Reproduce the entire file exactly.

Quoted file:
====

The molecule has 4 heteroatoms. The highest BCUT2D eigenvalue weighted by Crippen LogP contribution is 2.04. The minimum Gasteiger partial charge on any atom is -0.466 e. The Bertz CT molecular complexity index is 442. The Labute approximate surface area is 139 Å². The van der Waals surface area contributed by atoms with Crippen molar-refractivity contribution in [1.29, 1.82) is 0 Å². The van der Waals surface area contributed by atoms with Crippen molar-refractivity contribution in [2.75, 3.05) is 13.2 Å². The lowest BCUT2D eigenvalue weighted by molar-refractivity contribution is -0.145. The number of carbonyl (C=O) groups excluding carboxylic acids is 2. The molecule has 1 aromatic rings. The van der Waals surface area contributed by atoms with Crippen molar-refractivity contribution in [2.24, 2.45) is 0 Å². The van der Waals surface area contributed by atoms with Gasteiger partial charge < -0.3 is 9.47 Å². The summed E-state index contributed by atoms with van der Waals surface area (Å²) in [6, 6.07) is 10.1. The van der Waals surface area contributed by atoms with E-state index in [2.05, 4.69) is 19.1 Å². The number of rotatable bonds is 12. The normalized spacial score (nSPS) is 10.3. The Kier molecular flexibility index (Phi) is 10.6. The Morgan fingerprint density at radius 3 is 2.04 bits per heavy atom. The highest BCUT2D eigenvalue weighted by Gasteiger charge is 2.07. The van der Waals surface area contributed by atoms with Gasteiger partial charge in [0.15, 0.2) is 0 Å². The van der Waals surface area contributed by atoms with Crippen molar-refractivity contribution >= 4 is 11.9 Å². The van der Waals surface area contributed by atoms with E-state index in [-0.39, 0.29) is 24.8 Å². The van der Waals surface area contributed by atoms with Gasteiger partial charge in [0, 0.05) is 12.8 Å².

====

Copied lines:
The molecule has 4 heteroatoms. The highest BCUT2D eigenvalue weighted by Crippen LogP contribution is 2.04. The minimum Gasteiger partial charge on any atom is -0.466 e. The Bertz CT molecular complexity index is 442. The Labute approximate surface area is 139 Å². The van der Waals surface area contributed by atoms with Crippen molar-refractivity contribution in [1.29, 1.82) is 0 Å². The van der Waals surface area contributed by atoms with Crippen molar-refractivity contribution in [2.75, 3.05) is 13.2 Å². The lowest BCUT2D eigenvalue weighted by molar-refractivity contribution is -0.145. The number of carbonyl (C=O) groups excluding carboxylic acids is 2. The molecule has 1 aromatic rings. The van der Waals surface area contributed by atoms with Crippen molar-refractivity contribution in [2.24, 2.45) is 0 Å². The van der Waals surface area contributed by atoms with Gasteiger partial charge < -0.3 is 9.47 Å². The summed E-state index contributed by atoms with van der Waals surface area (Å²) in [6, 6.07) is 10.1. The van der Waals surface area contributed by atoms with E-state index in [2.05, 4.69) is 19.1 Å². The number of rotatable bonds is 12. The normalized spacial score (nSPS) is 10.3. The Kier molecular flexibility index (Phi) is 10.6. The Morgan fingerprint density at radius 3 is 2.04 bits per heavy atom. The highest BCUT2D eigenvalue weighted by Gasteiger charge is 2.07. The van der Waals surface area contributed by atoms with Gasteiger partial charge in [0.15, 0.2) is 0 Å². The van der Waals surface area contributed by atoms with Crippen molar-refractivity contribution >= 4 is 11.9 Å². The van der Waals surface area contributed by atoms with E-state index in [-0.39, 0.29) is 24.8 Å². The van der Waals surface area contributed by atoms with Gasteiger partial charge in [0, 0.05) is 12.8 Å².